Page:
The moment that pollutants in soils become dissolved in natural waters, their potential for transport is greatly magnified, as is the likelihood that people will ingest them. The primary health risk from many hazardous waste sites, dumps, septic tanks, factory outflows, and other pollution sources is the possibility that pollutants will be dissolved into groundwaters or surface waters, then ultimately reach drinking water.
Pollutants of concern include industrial solvents such as perchlorethlyene (PCE); trichlorethylene (TCE); motor fuel components such as benzene, toluene, ethylbenzene, and xylene, (collectively termed BTEX); and inorganic contaminants such as lead, chromate, arsenic, and nitrate. Just as each contaminant tends to affect specific organs in the human body depending on its chemistry, the behavior of contaminants in groundwaters and surface waters likewise varies from contaminant to contaminant.
Rarely do chemicals behave identically in natural waters; typically there is at least one natural reaction that causes the bioavailability of a given contaminant to decrease, or attenuate, over time. These attenuation reactions include the following.
Contaminant attenuation can be split into two components.
Organic contaminants are made up of electron-rich molecules containing linked carbon atoms. Soil microorganisms can derive energy by using oxygen, sulfate, nitrate, or ferrous iron to oxidize and break these chains down into carbon dioxide plus water. Often this breakdown is more rapid than engineered remediation. Rapid microbial attenuation is often observed for fuel hydrocarbons such as are found beneath leaking underground fuel tanks. Attenuation tends to be most rapid under oxidizing ( aerobic ) conditions that often prevail in loose soils. In oxygen-poor ( anaerobic ) waters, attenuation tends to be slower.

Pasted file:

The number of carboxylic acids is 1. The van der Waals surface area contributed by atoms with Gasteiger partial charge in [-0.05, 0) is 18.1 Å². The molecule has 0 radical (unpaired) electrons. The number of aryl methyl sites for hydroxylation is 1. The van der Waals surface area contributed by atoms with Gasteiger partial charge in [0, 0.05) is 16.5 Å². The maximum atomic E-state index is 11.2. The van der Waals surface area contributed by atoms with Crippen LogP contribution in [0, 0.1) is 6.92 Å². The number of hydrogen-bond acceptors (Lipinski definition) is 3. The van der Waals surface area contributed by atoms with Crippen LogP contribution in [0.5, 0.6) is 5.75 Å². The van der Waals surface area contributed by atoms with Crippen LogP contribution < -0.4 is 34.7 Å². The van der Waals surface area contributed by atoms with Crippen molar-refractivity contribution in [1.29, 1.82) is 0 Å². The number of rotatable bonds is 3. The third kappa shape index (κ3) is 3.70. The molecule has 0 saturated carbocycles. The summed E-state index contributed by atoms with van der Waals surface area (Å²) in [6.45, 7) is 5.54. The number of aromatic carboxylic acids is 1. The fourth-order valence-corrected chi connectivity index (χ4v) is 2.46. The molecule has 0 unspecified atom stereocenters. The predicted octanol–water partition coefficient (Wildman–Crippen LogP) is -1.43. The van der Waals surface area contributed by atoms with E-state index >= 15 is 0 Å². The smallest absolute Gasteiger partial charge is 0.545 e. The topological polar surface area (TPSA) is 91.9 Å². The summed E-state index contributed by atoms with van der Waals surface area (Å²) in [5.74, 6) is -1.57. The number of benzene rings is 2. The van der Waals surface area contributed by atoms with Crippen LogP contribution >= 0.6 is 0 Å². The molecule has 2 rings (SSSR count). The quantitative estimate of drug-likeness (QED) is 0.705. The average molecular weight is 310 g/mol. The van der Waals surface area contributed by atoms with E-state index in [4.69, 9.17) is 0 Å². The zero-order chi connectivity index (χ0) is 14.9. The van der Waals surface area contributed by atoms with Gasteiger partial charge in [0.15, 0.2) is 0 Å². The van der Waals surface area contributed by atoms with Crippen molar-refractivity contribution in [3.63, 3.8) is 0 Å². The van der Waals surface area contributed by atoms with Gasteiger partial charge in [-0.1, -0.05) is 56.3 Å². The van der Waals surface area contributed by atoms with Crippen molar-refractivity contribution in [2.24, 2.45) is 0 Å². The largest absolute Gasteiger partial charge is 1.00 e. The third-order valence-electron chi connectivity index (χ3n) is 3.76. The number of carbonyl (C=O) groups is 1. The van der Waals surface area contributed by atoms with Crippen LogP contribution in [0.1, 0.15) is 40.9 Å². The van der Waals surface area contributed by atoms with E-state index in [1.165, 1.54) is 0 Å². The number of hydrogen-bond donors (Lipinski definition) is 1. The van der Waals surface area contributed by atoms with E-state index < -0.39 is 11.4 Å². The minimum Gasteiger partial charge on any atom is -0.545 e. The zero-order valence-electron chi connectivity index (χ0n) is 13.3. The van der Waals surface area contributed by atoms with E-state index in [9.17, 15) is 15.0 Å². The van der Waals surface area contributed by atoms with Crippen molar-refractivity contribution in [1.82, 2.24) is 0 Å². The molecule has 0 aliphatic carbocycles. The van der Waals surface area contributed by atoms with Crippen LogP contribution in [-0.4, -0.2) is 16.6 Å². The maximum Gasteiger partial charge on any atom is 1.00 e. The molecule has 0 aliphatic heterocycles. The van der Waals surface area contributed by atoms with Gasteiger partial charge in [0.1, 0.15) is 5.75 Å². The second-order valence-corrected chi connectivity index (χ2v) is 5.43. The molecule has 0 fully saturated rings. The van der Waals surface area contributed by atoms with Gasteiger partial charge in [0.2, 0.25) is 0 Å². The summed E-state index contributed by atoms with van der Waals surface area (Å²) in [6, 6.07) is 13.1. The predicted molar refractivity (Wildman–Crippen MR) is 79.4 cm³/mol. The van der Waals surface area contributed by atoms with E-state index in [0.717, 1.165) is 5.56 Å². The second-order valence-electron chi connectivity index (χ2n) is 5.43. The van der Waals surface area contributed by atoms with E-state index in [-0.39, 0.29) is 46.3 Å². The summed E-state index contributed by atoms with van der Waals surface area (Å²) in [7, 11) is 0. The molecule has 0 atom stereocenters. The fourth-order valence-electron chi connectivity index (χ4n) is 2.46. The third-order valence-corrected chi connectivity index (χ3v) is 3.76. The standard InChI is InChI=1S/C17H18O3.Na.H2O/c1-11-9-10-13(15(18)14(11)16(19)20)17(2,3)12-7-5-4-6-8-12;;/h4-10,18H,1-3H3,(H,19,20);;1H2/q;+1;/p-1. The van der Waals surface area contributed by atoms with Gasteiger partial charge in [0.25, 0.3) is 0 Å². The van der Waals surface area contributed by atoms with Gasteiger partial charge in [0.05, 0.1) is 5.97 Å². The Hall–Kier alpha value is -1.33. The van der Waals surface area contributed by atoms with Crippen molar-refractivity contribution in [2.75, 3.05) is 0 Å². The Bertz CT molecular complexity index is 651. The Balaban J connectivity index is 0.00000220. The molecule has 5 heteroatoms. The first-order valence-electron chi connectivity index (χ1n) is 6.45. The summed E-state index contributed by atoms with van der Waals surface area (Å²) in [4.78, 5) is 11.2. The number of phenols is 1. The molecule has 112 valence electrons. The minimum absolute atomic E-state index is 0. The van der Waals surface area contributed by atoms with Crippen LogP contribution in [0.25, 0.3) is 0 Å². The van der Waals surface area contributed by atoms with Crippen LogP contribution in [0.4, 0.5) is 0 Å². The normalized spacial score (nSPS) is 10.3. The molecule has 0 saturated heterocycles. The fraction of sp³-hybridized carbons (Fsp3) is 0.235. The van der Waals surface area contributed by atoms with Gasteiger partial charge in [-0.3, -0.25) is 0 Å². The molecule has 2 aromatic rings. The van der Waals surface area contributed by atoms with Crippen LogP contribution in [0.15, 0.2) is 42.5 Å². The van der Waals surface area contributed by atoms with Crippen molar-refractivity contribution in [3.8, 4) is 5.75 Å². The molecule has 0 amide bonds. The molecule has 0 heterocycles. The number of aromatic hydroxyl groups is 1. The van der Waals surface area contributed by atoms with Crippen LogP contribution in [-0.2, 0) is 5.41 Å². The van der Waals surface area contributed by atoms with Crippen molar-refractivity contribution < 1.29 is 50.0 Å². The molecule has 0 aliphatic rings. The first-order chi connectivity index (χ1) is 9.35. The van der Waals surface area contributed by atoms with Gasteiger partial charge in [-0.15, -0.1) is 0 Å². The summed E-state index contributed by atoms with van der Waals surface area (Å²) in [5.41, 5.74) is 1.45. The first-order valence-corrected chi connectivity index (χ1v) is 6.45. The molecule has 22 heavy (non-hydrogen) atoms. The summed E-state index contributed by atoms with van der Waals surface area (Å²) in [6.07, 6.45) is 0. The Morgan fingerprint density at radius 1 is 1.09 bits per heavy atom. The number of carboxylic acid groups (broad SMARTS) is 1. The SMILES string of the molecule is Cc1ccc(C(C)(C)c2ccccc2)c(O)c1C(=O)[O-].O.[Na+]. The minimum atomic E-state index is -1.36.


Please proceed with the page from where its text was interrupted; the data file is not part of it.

PCE and TCE are two of the most common contaminants at hazardous waste sites. They are quite toxic and also tend to resist chemical attenuation. Microorganisms are only able to rapidly attenuate them by first reducing them under anaerobic conditions, and then oxidizing them under aerobic conditions. Obviously the potential for PCE or TCE attenuation hinges upon the chemical condition of the aquifer or soil.
Chemical attenuation of inorganic contaminants such as lead, chromate, nitrate, and arsenic often involves sorption onto mineral surfaces. Microorganisms generally cannot break down such contaminants into less toxic compounds except in a few cases. Most notably, microorganisms are able to reduce oxidized (and toxic) chromate to insoluble and less toxic trivalent chromium. Likewise, microorganisms can convert nitrate to ammonia and/or nitrogen gas. Most other inorganic contaminants must be sorbed to mineral surfaces to be attenuated.
Soil and aquifer solids tend to be negatively charged because of broken or unsatisfied bonds that exist at their surfaces. This negative charge that exists at mineral surfaces pulls oppositely charged cations from solution. Many dissolved metals exist as positively charged cations in natural waters and are hence attracted to, and attenuated at, mineral surfaces. This is